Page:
It’s a wise policy…just don’t expect them to want to talk about it.

Listen to This: Zun Zun Eugi – Fandango Fresh

12 Jun

With mind-fucking swirlyness, zany rythyms, absurd lyrics and a tune catchier than the clap in the Giggs’ household, it shouldn’t be a surprise that Zun Zun Eugi came about after members met at an improv session in Bristol.

They somehow manage to fuse together more random ideas in a single tune than many bands deploy across an entire album.

This offering, ‘Fandango Fresh’ is a 12-inch only release in August with a debut LP ‘Katang’ set for an October release on Bella Union.

Comedy Review: Bo Burnham

10 Jun

Komedia, Thursday, June 9, 2011

It’d be easy to write-off Bo Burnham as a floppy-haired, gangly young Yank who got lucky in his teens when he become an overnight YouTube sensation and bagged a movie deal  just because of a couple of witty and sarcastic songs.

And it shouldn’t be difficult to take petty umbrage at his boyish charm, raging enthusiasm and phenomenal grasp of language. But it’s impossible to dislike him. He’s just too good.

Still only 20, he is destined to become a generation-defining comedian. Supremely confident and already a master of killer timing, his 90-minute set of songs and stand-up repeatedly flits between polite chit-chat and almost psychotic anger and veers from absurd and occasionally infantile humour to masterful wordplay bordering on comic genius.

“I’ll tell you about irony”, he says. “My Gran’s star sign was Cancer and she was killed by…a giant crab”, he deadpans before launching into ‘Irony’, a withering musical riposte to Alanis Morissette’s Nineties dirge ‘Ironic’.

“A little kid died of suffocation, when he choked on a game-piece from Operation,” he bellows. It sure as hell beats “A free ride when you’ve already paid”.

More often than not, Burnham toys with the audience, making light-hearted banter about the likes of Michael McIntyre before bashing out a bitter piano-based tirade against such lame observational comics and taking an almighty swipe at the nether regions of those who find such acts amusing.

Throughout the routine there’s a constant bubbling undercurrent of bile, anger and contempt, but Burnham is too smart to let his show derail into a Frankie Boyle-esque rage fest.

He frequently deploys pauses and silence to impressive effect but his greatest achievement is being able to retain an air of child-like fun and wonder, regardless of the subject matter. Having an arsenal of  catchy tunes certainly helps in this respect, but  he also manages to convey a sense of frivolity when he’s peppering his act with barbed socio-political lines and sideswipes at the very point and purpose of comedy and art, including his own.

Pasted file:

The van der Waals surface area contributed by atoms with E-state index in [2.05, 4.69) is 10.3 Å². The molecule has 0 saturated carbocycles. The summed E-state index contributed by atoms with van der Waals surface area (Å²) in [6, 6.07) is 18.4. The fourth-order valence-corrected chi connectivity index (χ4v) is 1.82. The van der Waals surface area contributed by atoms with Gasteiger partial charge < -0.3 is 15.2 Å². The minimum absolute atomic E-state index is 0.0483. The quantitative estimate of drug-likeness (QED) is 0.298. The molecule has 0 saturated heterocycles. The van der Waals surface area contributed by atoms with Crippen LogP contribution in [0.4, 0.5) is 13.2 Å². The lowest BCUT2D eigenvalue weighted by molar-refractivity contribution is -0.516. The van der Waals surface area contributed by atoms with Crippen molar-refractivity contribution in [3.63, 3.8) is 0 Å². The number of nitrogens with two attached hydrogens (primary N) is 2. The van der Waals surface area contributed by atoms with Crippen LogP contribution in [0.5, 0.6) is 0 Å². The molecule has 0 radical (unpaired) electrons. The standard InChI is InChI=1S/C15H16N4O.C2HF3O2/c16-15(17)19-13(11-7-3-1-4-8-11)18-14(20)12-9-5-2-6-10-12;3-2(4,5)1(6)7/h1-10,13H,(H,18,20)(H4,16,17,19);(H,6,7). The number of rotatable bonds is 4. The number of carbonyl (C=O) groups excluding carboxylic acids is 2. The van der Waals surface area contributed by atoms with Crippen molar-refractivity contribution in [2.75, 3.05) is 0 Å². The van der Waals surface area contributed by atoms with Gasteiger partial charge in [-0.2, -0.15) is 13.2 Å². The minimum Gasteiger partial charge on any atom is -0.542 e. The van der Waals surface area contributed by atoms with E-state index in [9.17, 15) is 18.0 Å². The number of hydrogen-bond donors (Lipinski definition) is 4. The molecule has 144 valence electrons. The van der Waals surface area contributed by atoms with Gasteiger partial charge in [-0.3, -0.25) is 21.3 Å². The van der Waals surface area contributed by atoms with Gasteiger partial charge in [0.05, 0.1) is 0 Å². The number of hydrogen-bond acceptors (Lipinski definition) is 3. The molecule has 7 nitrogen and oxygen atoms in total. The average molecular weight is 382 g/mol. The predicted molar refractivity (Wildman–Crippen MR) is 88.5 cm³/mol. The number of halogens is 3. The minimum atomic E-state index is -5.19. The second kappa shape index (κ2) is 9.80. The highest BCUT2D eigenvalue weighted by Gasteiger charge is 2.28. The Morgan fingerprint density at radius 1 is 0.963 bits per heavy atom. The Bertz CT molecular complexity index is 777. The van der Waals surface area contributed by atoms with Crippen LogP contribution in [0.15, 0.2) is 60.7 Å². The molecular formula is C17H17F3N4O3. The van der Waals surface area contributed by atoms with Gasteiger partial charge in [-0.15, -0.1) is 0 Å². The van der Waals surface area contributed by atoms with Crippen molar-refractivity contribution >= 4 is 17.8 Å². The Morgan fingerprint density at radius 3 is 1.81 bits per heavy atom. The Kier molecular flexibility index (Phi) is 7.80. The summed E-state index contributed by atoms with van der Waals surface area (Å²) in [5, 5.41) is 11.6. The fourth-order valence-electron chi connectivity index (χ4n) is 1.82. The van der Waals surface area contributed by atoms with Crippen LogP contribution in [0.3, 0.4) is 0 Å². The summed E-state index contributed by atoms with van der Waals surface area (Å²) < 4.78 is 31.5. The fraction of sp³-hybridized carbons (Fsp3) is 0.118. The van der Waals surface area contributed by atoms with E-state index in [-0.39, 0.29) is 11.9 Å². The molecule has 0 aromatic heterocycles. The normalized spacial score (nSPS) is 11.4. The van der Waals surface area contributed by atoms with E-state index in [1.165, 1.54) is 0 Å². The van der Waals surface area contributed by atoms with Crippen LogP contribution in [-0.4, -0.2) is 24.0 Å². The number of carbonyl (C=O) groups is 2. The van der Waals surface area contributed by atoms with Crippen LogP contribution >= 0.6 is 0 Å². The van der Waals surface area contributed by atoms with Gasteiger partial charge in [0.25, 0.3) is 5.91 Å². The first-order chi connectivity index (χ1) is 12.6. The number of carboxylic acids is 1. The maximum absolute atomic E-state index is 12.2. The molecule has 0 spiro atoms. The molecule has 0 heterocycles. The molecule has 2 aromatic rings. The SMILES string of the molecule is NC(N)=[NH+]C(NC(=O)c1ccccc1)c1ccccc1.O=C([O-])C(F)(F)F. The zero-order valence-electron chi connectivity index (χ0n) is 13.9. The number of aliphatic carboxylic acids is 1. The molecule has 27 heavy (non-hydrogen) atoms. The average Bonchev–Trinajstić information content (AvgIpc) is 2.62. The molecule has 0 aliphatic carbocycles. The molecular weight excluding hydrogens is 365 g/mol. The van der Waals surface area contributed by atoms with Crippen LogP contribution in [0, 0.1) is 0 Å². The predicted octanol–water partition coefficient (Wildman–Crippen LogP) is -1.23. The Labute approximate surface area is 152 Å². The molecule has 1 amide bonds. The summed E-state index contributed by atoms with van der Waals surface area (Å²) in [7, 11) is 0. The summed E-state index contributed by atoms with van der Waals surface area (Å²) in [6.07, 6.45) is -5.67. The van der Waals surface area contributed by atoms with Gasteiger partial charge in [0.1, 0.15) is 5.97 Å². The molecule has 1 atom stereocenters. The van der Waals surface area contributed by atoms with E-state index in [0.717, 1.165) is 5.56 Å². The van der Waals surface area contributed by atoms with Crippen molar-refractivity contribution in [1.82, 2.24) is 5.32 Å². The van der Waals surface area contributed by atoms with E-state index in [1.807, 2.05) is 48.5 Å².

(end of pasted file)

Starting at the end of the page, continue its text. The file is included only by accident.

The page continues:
“I hated being called a teenage sensation”, he says at one point. “I much preferred prodigy”. Really, we’re in no position to argue.

Live Review: Herman Dune

6 Jun

Coalition, Sunday, June 5 2011
It’s easy to see why John Peel loved Herman Dune.

There’s a fierce independence to the Paris-based folk-pop duo that the late-great DJ would have revelled in.

Without a care for fleeting fads and trends, they’ve spent the best part of the last decade relentlessly recording and playing live.

And on tonight’s showing it’s given them a slick sound and a dedicated fanbase which was prepared to brave the Sunday night showers to see the show.

The hour-and-a-half long set spans their entire back catalogue and reveals they’re one of very few bands capable of mixing and matching markedly differing emotions without ever sounding contrived.

One minute you’re grinning at the tender lines in the cheery and breezy summer-pop tune Lay Your Head on My Chest, the next you are revelling in the darker, more brooding new track Strange Moosic.

It’s all woven together with frontman David Ivar’s laidback patter and warm conversations with the crowd. “Next time we’ll bring the sunshine”, he promises, seemingly far too modest to realise that no-one cares about the weather when they’ve just had their pre-Monday morning blues banished by his band’s style and charm.

Live Review: The Computers

5 Jun

Audio, Brighton, Friday, June 3 2011

A silk-tie wearing, shiny-suited and booted ‘branding guru’ would spew out his spritzer if he stumbled across The Computers.

The name conjures up images of earnest math-rock bores who spend most of their time locked in dark bedrooms either fiddling with themselves or with a 4-track.

It’s a world away from what The Computers are like.

There’s no eight-minute long death-inducing prog dirges here. Instead, the assembled crowd is subjected to a slick, sharp and intense four-piece which unleashes a frenzied assault on the senses.

Dressed entirely in white and sporting quiffs that would do Rocket From The Crypt proud, they hurtle through a blistering set that takes the demented lunacy of  Mclusky, the more restrained vitriol of Future of the Left and churns them up alongside a hearty dollop of old-fashioned garage rock and roll.

Singer Alex screeches through most of the songs without a second thought for what must be lacerated vocal cords, while the heroic drummer somehow manages to keep the mayhem in front of him in check.

Each song demands your undivided attention and the frontman makes doubly sure there’s no nattering at the back by frequently venturing into the crowd to perform, leaving a trail of sweat and a few nervous glances in his wake.

The Computers don’t do anything by half. They’re here to play fast, play loud and to put on a show.

“We are here to save you”,  hollers Alex at one point. It’s quite a pledge, but after a performance as entertaining as this, you suspect he might have found a few more believers.